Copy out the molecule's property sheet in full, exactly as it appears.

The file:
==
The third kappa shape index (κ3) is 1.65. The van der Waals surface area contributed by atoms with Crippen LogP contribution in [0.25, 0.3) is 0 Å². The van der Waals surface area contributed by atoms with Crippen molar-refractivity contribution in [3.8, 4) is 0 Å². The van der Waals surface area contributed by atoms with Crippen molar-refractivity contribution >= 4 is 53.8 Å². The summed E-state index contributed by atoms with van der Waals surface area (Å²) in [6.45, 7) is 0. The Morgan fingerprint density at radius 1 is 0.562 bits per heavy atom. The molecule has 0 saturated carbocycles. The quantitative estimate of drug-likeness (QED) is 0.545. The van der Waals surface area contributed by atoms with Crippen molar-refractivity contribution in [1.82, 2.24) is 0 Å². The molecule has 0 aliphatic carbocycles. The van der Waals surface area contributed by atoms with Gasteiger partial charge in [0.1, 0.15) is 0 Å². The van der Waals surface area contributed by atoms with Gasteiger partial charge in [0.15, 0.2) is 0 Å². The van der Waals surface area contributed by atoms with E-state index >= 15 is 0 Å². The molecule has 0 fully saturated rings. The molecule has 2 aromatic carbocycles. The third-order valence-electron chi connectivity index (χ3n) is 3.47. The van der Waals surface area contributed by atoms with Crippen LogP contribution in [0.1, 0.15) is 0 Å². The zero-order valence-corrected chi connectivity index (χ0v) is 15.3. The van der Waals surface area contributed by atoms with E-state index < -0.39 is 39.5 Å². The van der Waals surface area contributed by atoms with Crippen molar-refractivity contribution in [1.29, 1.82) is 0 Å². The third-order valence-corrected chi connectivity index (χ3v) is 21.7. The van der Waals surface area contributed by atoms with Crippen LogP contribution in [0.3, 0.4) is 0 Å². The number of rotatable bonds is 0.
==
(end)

The third kappa shape index (κ3) is 1.65. The van der Waals surface area contributed by atoms with Crippen LogP contribution in [0.25, 0.3) is 0 Å². The van der Waals surface area contributed by atoms with Crippen molar-refractivity contribution in [3.8, 4) is 0 Å². The van der Waals surface area contributed by atoms with Crippen molar-refractivity contribution >= 4 is 53.8 Å². The summed E-state index contributed by atoms with van der Waals surface area (Å²) in [6.45, 7) is 0. The Morgan fingerprint density at radius 1 is 0.562 bits per heavy atom. The molecule has 0 saturated carbocycles. The quantitative estimate of drug-likeness (QED) is 0.545. The van der Waals surface area contributed by atoms with Crippen molar-refractivity contribution in [1.82, 2.24) is 0 Å². The molecule has 0 aliphatic carbocycles. The van der Waals surface area contributed by atoms with Gasteiger partial charge in [0.1, 0.15) is 0 Å². The van der Waals surface area contributed by atoms with Gasteiger partial charge in [0.15, 0.2) is 0 Å². The van der Waals surface area contributed by atoms with E-state index >= 15 is 0 Å². The molecule has 0 fully saturated rings. The molecule has 2 aromatic carbocycles. The third-order valence-electron chi connectivity index (χ3n) is 3.47. The van der Waals surface area contributed by atoms with Crippen LogP contribution in [0.1, 0.15) is 0 Å². The zero-order valence-corrected chi connectivity index (χ0v) is 15.3. The van der Waals surface area contributed by atoms with E-state index < -0.39 is 39.5 Å². The van der Waals surface area contributed by atoms with Crippen molar-refractivity contribution in [1.29, 1.82) is 0 Å². The third-order valence-corrected chi connectivity index (χ3v) is 21.7. The van der Waals surface area contributed by atoms with Crippen LogP contribution in [0.3, 0.4) is 0 Å². The number of rotatable bonds is 0.